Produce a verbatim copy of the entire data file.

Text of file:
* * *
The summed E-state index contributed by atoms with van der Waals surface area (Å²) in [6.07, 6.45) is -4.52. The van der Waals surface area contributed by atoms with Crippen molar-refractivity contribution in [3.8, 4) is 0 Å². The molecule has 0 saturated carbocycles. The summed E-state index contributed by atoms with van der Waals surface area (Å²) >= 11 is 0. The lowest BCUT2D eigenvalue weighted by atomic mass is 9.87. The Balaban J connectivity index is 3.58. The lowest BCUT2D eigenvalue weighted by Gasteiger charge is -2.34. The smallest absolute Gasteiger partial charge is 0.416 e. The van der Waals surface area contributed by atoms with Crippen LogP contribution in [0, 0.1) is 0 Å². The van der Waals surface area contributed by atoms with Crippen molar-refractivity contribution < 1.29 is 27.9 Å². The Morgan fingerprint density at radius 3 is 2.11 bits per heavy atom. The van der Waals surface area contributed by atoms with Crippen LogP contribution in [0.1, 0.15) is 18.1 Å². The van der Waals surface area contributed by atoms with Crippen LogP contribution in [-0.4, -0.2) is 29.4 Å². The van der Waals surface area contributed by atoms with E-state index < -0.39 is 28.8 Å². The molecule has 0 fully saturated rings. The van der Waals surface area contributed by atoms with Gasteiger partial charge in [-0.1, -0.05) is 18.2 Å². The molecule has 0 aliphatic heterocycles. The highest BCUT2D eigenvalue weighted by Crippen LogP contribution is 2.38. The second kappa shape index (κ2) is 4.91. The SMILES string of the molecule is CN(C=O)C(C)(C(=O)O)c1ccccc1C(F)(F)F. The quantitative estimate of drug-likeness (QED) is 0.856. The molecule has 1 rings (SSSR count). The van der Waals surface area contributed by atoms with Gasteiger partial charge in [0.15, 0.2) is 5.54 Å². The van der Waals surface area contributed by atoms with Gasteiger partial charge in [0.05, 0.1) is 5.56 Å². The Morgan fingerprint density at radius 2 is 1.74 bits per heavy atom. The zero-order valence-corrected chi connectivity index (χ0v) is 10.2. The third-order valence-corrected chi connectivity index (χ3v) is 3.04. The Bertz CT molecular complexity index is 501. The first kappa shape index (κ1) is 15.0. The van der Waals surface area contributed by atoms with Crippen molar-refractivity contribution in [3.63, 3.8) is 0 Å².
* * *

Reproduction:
The summed E-state index contributed by atoms with van der Waals surface area (Å²) in [6.07, 6.45) is -4.52. The van der Waals surface area contributed by atoms with Crippen molar-refractivity contribution in [3.8, 4) is 0 Å². The molecule has 0 saturated carbocycles. The summed E-state index contributed by atoms with van der Waals surface area (Å²) >= 11 is 0. The lowest BCUT2D eigenvalue weighted by atomic mass is 9.87. The Balaban J connectivity index is 3.58. The lowest BCUT2D eigenvalue weighted by Gasteiger charge is -2.34. The smallest absolute Gasteiger partial charge is 0.416 e. The van der Waals surface area contributed by atoms with Crippen LogP contribution in [0, 0.1) is 0 Å². The van der Waals surface area contributed by atoms with Crippen molar-refractivity contribution < 1.29 is 27.9 Å². The Morgan fingerprint density at radius 3 is 2.11 bits per heavy atom. The van der Waals surface area contributed by atoms with Crippen LogP contribution in [0.1, 0.15) is 18.1 Å². The van der Waals surface area contributed by atoms with Crippen LogP contribution in [-0.4, -0.2) is 29.4 Å². The van der Waals surface area contributed by atoms with E-state index < -0.39 is 28.8 Å². The molecule has 0 fully saturated rings. The van der Waals surface area contributed by atoms with Gasteiger partial charge in [-0.1, -0.05) is 18.2 Å². The molecule has 0 aliphatic heterocycles. The highest BCUT2D eigenvalue weighted by Crippen LogP contribution is 2.38. The second kappa shape index (κ2) is 4.91. The SMILES string of the molecule is CN(C=O)C(C)(C(=O)O)c1ccccc1C(F)(F)F. The quantitative estimate of drug-likeness (QED) is 0.856. The molecule has 1 rings (SSSR count). The van der Waals surface area contributed by atoms with Gasteiger partial charge in [0.15, 0.2) is 5.54 Å². The van der Waals surface area contributed by atoms with Gasteiger partial charge in [0.05, 0.1) is 5.56 Å². The Morgan fingerprint density at radius 2 is 1.74 bits per heavy atom. The zero-order valence-corrected chi connectivity index (χ0v) is 10.2. The third-order valence-corrected chi connectivity index (χ3v) is 3.04. The Bertz CT molecular complexity index is 501. The first kappa shape index (κ1) is 15.0. The van der Waals surface area contributed by atoms with Crippen molar-refractivity contribution in [3.63, 3.8) is 0 Å².